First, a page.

The recent widely publicized cases of two young women kept on life support despite being declared brain dead have highlighted concerns about whether physicians, hospital leaders and the public fully understand the term “brain death” and whether physicians are effectively communicating what it means to patients’ families.
Experts say poor communication can contribute to serious public relations and legal problems for hospitals, as it did in these two cases.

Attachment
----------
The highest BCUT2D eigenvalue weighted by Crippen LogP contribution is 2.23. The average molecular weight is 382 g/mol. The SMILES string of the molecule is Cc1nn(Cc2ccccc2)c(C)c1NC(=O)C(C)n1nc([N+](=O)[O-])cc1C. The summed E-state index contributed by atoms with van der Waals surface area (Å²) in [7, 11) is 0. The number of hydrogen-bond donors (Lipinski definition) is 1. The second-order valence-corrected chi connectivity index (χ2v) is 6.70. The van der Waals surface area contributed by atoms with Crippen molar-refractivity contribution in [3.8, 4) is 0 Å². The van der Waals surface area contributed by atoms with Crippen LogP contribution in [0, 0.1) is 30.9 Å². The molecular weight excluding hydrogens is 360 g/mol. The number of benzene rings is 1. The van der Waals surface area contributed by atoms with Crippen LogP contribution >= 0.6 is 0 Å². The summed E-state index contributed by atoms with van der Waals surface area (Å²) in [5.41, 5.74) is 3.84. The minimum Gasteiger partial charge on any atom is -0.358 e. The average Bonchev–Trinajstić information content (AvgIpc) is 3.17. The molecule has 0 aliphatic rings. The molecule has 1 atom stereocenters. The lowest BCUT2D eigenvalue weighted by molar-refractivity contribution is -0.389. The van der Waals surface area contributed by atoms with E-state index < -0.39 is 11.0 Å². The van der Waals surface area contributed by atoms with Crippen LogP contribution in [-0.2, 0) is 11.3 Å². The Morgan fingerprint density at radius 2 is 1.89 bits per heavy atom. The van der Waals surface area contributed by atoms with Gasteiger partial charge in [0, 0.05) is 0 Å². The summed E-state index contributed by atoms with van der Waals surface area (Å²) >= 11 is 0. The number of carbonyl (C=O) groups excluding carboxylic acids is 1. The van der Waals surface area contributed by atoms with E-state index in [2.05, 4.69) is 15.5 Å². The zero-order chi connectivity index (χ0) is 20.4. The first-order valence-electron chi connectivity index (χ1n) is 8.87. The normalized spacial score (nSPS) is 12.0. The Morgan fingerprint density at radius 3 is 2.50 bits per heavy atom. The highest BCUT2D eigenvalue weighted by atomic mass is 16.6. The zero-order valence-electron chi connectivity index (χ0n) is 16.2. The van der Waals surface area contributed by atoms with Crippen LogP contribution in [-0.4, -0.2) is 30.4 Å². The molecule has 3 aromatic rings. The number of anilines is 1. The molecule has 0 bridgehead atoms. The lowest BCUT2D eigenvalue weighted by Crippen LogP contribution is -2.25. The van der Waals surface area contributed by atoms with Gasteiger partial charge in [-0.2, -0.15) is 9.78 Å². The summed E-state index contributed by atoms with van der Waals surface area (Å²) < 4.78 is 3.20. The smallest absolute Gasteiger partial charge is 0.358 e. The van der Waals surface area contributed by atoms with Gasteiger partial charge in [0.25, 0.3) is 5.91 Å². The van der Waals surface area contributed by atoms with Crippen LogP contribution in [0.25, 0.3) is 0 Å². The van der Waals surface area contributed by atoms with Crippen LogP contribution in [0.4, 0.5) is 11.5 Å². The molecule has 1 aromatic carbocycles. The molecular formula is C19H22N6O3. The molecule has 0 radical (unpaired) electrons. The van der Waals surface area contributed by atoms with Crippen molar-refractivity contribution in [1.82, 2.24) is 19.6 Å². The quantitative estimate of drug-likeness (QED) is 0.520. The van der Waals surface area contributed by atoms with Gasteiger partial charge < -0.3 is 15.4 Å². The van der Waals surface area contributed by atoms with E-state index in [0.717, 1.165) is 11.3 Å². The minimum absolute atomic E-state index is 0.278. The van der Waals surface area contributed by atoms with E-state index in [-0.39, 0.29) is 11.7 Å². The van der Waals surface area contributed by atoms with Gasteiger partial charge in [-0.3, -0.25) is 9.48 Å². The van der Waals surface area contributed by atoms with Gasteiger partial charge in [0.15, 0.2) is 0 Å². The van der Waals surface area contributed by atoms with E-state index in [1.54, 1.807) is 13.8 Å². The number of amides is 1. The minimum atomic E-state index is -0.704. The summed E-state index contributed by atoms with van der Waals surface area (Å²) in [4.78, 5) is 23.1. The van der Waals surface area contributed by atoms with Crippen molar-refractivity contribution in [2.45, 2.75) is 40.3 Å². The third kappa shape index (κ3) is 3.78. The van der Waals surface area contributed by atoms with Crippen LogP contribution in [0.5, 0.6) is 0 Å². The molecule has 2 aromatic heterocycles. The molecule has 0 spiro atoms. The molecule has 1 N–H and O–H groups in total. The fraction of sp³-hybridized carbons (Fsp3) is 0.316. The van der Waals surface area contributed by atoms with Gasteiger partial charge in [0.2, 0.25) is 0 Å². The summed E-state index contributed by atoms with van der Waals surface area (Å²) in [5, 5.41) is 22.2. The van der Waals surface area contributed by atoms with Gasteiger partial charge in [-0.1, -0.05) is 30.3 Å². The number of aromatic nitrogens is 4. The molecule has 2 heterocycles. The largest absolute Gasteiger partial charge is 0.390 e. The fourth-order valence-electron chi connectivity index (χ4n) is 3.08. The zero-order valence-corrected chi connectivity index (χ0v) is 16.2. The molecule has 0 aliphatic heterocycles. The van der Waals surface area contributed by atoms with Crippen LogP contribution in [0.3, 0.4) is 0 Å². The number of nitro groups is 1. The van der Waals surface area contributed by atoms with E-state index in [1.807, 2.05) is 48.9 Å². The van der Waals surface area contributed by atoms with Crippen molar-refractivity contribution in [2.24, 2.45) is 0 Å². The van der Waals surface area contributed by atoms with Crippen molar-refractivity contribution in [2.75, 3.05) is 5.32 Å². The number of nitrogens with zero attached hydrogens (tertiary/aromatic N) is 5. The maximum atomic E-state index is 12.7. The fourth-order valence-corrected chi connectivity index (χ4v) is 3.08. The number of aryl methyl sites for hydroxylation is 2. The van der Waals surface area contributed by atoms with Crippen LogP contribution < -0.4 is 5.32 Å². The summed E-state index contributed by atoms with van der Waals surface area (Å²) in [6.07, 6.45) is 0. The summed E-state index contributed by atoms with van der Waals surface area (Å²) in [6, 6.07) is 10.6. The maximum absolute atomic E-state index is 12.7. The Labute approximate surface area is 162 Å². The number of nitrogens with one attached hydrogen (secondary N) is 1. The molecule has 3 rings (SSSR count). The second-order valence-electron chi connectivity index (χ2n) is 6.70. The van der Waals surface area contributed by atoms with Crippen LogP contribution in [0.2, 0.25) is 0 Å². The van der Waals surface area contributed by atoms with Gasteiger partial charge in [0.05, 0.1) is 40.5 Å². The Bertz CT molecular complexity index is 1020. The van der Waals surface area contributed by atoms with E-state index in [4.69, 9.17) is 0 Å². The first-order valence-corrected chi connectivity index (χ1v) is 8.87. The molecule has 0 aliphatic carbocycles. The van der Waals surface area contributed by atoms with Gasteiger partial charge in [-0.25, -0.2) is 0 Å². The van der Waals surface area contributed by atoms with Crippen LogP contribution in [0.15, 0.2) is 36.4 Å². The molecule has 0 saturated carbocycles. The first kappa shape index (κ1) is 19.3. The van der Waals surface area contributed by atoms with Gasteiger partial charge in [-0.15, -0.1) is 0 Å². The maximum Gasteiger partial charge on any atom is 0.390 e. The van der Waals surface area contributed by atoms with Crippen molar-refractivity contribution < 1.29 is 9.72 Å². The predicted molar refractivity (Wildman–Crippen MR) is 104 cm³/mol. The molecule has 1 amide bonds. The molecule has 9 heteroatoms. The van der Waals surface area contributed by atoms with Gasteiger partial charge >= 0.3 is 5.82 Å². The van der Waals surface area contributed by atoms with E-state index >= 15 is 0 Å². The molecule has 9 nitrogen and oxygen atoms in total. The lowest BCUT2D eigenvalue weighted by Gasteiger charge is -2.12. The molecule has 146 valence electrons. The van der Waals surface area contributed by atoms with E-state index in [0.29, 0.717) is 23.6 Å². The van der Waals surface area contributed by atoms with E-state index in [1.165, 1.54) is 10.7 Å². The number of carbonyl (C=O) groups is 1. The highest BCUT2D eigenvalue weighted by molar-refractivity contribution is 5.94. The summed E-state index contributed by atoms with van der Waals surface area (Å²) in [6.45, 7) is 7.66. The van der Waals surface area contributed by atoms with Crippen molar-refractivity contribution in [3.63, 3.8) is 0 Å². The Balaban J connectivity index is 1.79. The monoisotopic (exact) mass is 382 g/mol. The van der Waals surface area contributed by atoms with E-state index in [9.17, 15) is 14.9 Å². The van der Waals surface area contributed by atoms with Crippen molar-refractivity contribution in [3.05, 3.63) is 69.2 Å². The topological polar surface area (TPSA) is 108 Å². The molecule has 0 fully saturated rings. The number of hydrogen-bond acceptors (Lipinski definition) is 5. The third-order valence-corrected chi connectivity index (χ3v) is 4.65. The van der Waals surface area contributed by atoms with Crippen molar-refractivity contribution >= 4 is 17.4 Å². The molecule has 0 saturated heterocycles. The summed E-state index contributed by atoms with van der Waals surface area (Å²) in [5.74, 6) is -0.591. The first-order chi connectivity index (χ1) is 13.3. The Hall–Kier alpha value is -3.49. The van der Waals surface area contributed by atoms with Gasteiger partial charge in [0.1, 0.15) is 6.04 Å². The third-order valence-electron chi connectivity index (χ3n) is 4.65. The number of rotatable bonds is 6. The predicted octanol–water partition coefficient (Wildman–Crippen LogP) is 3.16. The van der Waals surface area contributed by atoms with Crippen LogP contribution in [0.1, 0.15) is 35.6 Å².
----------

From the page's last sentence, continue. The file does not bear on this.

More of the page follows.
One case involves a pregnant woman, raising unique issues because at least a dozen states have laws restricting the ability of healthcare providers to end life support for terminally ill pregnant women, regardless of the wishes of the patient or the family. “Patients and even some doctors are mixed up about the proper use of concepts like coma, brain dead, and persistent vegetative state,” said Art Caplan, a professor of bioethics at NYU Langone Medical Center, New York. As a result, he said the terms are often communicated to patients’ families in ways that are confusing and misleading. “I think doctors should simply say, ‘Susie is dead’ and shouldn’t use the term brain death.” Otherwise, he added, families may think their loved one’s “brain has died but the body may come back.” Michael Silhol, a Dallas healthcare attorney and former board member of the American Health Lawyers Association, said hospitals should develop specific policies on how to engage patients’ families in discussing withdrawal of life support for brain-dead patients or transferring the patient to a different facility.
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